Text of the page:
France’s Interior Minister Gerard Collomb announced Tuesday that he would stand down after next year’s European Parliament elections, in yet another blow to President Emmanuel Macron.
Collomb, one of Macron’s most loyal ministers and a heavyweight in his cabinet, told news magazine L’Express that he would quit the ministry to run for his old job as mayor of Lyon in eastern France in 2020.
The announcement comes just three weeks after Macron’s popular environment minister Nicolas Hulot quit and as the president’s approval ratings have plummeted.
“The local elections are still far away — I will run in Lyon if I don’t get diagnosed as seriously ill anytime before that,” Collomb joked.
“I won’t be interior minister right up until the last moment. After a certain amount of time it would be better to be totally free for the campaign,” he said.
“I think ministers who want to run in the 2020 local elections should be able to quit the government after the European fight,” he said of the May 2019 European Parliament vote.
Collomb, 71, previously served as Lyon mayor for 16 years until Macron poached him for the interior ministry, and it has long been rumoured that he was eyeing a fourth term running the city.
– ‘Part-time’ minister? –
Rightwing opponents called on Collomb to step down immediately.
“France deserves a full-time interior minister, not a man who’s only thinking about himself and is just doing the job part time,” said Guillaume Peltier, a senior member of the Republicans party.
The news comes after Macron struggled through a major scandal this summer over revelations that his former bodyguard Alexandre Benalla roughed up protesters while wearing a police helmet.
Collomb became embroiled in the affair after it emerged he knew about the incident but decided it was not his job to inform prosecutors. Benalla has since been charged with assault.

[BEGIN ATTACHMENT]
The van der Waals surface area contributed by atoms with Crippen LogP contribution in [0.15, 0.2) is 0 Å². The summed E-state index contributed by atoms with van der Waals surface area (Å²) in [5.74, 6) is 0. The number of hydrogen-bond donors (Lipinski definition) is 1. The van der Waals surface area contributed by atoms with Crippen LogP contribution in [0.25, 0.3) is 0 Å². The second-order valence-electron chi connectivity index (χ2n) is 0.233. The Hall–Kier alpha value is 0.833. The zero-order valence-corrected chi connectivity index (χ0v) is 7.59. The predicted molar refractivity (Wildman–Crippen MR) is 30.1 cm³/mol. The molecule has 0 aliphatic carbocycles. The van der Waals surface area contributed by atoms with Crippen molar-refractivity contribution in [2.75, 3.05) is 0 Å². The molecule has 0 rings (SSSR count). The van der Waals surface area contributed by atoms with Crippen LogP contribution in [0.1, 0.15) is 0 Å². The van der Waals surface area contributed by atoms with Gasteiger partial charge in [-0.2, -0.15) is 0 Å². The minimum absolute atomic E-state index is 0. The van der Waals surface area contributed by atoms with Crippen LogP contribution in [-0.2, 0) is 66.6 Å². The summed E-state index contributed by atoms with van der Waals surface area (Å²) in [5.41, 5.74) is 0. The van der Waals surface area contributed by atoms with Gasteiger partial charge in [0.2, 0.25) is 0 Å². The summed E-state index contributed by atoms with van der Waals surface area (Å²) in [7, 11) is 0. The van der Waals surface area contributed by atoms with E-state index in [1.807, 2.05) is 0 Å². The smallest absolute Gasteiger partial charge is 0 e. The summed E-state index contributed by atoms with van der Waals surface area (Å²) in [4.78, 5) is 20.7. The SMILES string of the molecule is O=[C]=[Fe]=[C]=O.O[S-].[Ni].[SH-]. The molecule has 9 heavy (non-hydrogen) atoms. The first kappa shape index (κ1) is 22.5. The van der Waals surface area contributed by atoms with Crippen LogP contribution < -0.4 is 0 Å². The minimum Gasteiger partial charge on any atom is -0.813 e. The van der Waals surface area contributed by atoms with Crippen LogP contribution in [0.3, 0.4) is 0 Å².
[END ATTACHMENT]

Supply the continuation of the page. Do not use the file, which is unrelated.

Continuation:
Elected in May 2017 on a promise to reinvigorate the French economy, Macron has pushed through pro-business policies such as tax cuts for the wealthy but which have yet to bear much fruit, with growth forecasts recently cut to 1.6 percent of GDP this year.
The 40-year-old president, a former investment banker, also became embroiled at the weekend in the latest of a series of comments criticised as appearing out of touch with ordinary people.
Macron told an aspiring young gardener he could find him a job just by “crossing the street”, in a restaurant or hotel.
A Kantar Sofres Onepoint poll released Monday found only 19 percent had a positive view of Macron, with 60 percent expressing a negative opinion.
Collomb has previously said he viewed Macron “almost as a son”, but surprised political commentators this month by saying his government suffered from a “lack of humility”.
A Socialist wooed into Macron’s centrist government, he has been faulted by former leftist allies for his record in office, not least an immigration bill that was nonetheless seen by rightwingers as too lax.
Hulot, a TV presenter and veteran environmental campaigner, quit on August 28 — live on the radio without informing Macron beforehand — saying he felt “all alone” on green issues in the government.
A second popular member of the cabinet, former Olympic fencing champion Laura Flessel, resigned as sports minister just a week later, citing personal reasons.